Researchers from the University of Bristol in the United Kingdom have used a dataset of more than 800 million Twitter messages to evaluate how collective mood changes over the course of 24 hours and across the seasons.
The most extensive study of its kind to date was led by machine learning researcher Dr. Fabon Dzogang.
He conducted the research with neuroscientist Prof. Stafford Lightman and Nello Cristianini, a professor of artificial intelligence from the Department of Engineering Mathematics.
Their findings were published in the official journal Brain and Neuroscience Advances.
Circadian rhythms are often referred to as the “body clock.” They enable the human body to predict needs during the light and dark periods of each day. A small area in the hypothalamus of the brain, called the suprachiasmatic nucleus (SCN), regulates most circadian activity.
The SCN is particularly sensitive to the light changes that occur at sunrise and sunset, sending signals through hormones and nerves to all the tissues in our body.
Circadian rhythms also impact mood. Understanding the interaction between light signals, seasons, and mood is regarded as important; light has a significant effect on multiple areas of the brain that play a role in attention and cognitive function. Moreover, mood affects the achievement of goals that are essential for a successful existence.
The research team collected, from users in the United Kingdom, 800 million anonymous Tweets from 33,576 time points over the course of 4 years.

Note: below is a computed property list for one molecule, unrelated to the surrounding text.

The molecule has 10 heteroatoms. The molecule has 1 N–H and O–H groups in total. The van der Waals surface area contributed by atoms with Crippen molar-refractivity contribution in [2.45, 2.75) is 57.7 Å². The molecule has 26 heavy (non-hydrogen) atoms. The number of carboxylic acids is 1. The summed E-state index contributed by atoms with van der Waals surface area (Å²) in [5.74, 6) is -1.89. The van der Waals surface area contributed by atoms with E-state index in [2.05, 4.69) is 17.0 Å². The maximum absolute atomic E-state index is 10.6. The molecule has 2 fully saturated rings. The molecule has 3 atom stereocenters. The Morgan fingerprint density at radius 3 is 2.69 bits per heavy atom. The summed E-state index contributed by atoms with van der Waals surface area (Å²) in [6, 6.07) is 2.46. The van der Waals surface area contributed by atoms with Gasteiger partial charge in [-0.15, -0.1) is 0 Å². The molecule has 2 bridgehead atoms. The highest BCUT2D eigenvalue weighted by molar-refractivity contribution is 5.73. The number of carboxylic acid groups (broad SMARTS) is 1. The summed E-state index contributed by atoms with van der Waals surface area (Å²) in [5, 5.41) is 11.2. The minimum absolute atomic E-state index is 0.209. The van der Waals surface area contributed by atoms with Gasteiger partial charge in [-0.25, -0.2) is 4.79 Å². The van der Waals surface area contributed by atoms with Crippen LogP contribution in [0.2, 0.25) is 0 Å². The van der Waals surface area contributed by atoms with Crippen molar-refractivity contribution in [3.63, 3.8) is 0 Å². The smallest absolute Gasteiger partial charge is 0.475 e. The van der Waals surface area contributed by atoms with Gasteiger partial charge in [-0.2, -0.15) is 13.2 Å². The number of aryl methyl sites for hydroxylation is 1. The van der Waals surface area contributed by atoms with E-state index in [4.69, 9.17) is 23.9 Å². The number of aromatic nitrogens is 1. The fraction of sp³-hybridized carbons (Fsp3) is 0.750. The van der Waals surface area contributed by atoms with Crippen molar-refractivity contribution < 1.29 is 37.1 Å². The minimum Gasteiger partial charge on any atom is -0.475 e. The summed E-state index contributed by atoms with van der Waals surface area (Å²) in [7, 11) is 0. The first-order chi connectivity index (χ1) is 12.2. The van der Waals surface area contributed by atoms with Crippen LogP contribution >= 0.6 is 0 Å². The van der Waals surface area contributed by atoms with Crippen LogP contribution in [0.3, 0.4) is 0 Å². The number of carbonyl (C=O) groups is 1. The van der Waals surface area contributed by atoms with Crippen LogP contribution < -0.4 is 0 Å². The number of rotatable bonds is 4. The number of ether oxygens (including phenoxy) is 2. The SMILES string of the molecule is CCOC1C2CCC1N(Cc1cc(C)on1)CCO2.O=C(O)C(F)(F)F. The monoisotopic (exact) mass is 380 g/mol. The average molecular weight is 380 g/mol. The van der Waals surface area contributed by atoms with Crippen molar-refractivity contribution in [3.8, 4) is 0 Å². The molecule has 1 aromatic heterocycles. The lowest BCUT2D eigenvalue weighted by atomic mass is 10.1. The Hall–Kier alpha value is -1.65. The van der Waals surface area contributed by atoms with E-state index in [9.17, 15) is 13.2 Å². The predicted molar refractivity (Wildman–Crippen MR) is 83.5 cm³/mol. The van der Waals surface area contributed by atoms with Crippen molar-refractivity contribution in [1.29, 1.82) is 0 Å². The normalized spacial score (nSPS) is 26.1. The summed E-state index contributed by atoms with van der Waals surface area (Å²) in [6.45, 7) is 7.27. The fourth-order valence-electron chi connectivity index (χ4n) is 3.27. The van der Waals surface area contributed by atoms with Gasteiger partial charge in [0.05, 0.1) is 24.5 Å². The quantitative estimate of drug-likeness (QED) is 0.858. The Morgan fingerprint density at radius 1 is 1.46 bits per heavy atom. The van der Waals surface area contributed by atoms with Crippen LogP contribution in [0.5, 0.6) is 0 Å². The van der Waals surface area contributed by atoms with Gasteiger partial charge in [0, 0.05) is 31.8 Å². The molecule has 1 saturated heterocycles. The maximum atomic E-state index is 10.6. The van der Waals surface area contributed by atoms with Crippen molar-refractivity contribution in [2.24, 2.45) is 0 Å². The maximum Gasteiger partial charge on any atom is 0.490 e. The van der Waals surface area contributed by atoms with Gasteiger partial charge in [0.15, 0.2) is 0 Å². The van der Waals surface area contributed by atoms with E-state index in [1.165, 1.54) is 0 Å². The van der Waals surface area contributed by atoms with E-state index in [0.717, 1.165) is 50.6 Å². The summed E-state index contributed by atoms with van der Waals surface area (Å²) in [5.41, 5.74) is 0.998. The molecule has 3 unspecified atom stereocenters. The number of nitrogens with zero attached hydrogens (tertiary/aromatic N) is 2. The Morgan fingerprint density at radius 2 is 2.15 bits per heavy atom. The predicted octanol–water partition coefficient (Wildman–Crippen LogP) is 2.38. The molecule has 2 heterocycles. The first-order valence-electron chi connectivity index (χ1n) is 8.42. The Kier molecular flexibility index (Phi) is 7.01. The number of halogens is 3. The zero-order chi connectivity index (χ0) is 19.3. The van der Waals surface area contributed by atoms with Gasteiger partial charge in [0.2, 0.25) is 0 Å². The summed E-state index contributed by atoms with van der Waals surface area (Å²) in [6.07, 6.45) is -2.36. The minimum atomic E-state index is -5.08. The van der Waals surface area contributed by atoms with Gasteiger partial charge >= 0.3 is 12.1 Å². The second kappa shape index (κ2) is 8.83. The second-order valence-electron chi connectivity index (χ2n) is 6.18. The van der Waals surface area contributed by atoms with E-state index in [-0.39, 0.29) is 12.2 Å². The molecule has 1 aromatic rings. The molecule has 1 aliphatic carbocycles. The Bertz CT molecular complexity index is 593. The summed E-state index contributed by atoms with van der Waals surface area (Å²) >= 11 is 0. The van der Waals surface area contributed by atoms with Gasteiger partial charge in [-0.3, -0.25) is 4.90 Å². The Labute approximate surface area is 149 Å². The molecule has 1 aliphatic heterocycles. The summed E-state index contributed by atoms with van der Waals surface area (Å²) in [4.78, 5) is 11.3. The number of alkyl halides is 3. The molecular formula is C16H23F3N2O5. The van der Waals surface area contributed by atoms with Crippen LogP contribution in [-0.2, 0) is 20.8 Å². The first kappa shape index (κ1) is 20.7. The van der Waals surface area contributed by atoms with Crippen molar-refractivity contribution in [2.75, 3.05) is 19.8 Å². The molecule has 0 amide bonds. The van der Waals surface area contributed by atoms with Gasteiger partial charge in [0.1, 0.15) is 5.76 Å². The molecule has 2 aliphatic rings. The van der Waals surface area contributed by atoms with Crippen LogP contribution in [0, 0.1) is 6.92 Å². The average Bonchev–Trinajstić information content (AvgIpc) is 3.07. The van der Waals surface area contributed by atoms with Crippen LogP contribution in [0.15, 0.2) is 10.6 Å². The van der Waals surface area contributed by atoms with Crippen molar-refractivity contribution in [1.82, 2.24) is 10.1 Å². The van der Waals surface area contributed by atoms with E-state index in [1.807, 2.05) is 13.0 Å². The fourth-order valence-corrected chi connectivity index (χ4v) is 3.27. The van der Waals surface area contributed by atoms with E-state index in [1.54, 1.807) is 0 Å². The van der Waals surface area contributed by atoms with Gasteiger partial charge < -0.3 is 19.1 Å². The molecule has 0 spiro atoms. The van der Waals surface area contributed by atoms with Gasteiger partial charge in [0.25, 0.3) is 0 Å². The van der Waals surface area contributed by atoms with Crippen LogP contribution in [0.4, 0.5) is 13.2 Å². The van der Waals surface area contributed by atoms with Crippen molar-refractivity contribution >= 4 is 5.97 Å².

Messages with greeting words for specific seasons, such as “happy,” “merry,” and “wonderful” and followed by “Christmas,” “Easter,” “New Year,” and other variants, were removed to avoid skewing the data.
The Tweets were then analyzed for words relating to positive and negative emotions, as well as sadness, anger, and fatigue. Dr. Dzogang and collaborators found distinct patterns of positive and negative moods over the 24-hour day.
The team believe this to be the first study to have broken down negative emotions into anger and sadness and compare them with fatigue.
Anger was shown to be at its lowest in the morning before gradually increasing to reach a peak in the evening, until the early hours of the morning. Sadness was at its minimum first thing in the morning, at around 6 a.m., followed by its maximum at 8 a.m.
Meanwhile, fatigue peaked at 8 a.m. and had a sharp decrease thereafter.
Positive mood rose rapidly in the morning, with peaks between the hours of 8 a.m. and 10 a.m., and between 8 p.m. and midnight.
Anger and fatigue were demonstrated to be mostly unaffected by the seasons, but positive mood and sadness altered in response to the changing conditions.
“Our research revealed strong circadian patterns for both positive and negative moods,” notes Dr. Dzogang. “The profiles of anger and fatigue were found remarkably stable across the seasons or between the weekdays/weekend.”
“The patterns that our research revealed for the positive emotions and sadness,” he adds, “showed more variability in response to these changing conditions and higher levels of interaction with the onset of sunlight exposure.”
“These techniques that we demonstrated on […] social media provide valuable tools for the study of our emotions, and for the understanding of their interaction within the circadian rhythm.”
Dr. Fabon Dzogang
Prof. Lightman also adds that circadian rhythms impact many mental health disorders, and the team hopes that its research will encourage others to use social media to improve understanding of the brain and mental health conditions.